Phishing and spam – dangerous and inconvenient, to be sure. But sometimes I despair of the standard of emails that come through. So – dear spammers and crooks, here are a few pointers.
1) Don’t pretend to be informal if you can’t pull it off
For example, if you send me an email that says “How are the things”, which you have a lot, I’m hardly going to think that’s from a friend. “How’s things?” would be much better. “How are the things?” shows you are clueless on chatty English discourse. Either you mean “Where are the things?”, which sounds like the start of a domestic disagreement:
– Where are the things?
– What things?
– You know, the things for the doodah
– I have no idea what you’re on about
– Why are you always getting at me?
… and so on,
… 0r you are referring to my children as “the things”, a bit like Thing 1 and Thing 2 in Cat in the Hat. If so, that’s quite funny, and closer to the mark. But I’m still not falling for it.
2) Get personal
“Dear Bank Account Operator” really isn’t very convincing. Even “Dear customer” would be better. But better yet, use my name. “Dear Mr Minto” gets you through the first line of defence. But there are many to go…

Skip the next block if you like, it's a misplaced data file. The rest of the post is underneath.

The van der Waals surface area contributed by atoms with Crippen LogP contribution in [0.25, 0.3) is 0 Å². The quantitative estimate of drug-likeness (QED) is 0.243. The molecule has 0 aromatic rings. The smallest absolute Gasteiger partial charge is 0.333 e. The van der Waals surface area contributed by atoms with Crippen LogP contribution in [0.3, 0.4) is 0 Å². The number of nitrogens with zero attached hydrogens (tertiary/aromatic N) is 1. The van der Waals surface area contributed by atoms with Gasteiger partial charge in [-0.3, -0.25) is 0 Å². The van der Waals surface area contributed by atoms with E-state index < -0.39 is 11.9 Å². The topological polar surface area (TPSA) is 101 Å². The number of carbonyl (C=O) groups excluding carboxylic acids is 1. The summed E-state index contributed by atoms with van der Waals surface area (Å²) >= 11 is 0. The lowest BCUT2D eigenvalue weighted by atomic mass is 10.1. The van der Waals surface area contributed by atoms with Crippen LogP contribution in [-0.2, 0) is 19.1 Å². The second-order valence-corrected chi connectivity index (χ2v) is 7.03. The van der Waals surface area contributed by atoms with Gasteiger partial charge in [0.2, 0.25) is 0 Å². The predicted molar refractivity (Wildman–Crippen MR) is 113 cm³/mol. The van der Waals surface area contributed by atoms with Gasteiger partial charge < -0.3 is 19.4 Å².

3) Avoid block capitals
“YOUR WIRE TRANSFER FAILED” is something that a company would never write. Why would anyone fall for that?
4) Get off my domain
Sending email that looks like it has come from an address on my domain, such as email@example.com, isn’t fooling me. I didn’t set it up. I would remember, you see. And then I wouldn’t email myself pretending to be from my own accounts department. That shit might work with a big corporation, but it’s not gonna fly here.
5) Social media is too obvious
Messages from LinkedIn, Facebook etc – sure, they look good, but I’ve never clicked on one. If I want to reply to a message on a social network, I’ll do it from inside the network. Safer that way.
6) Use better URLs
Even if I was tempted to click on some malware link by mistake, anything with “wp-upload” in the URL is a bit of a dead giveaway.
7) Get sophisticated
I’m rarely a customer of many of the banks or companies you pretend to be emailing from. So I’m hardly worried if I get an email from Citibank, say. Now, if I got a clever email from HSBC *, that would be a different thing.
8) Frequency = desperation
Send me one email about my “account”, and my interest might be momentarily aroused, however briefly. Send me 5 in quick succession? I’m not so worried. Show me a company that does that.
I’m sure there are more pointers I could give, but that’ll do it for now. Have a nice day, fraudsters.
* I’m not an HSBC customer either.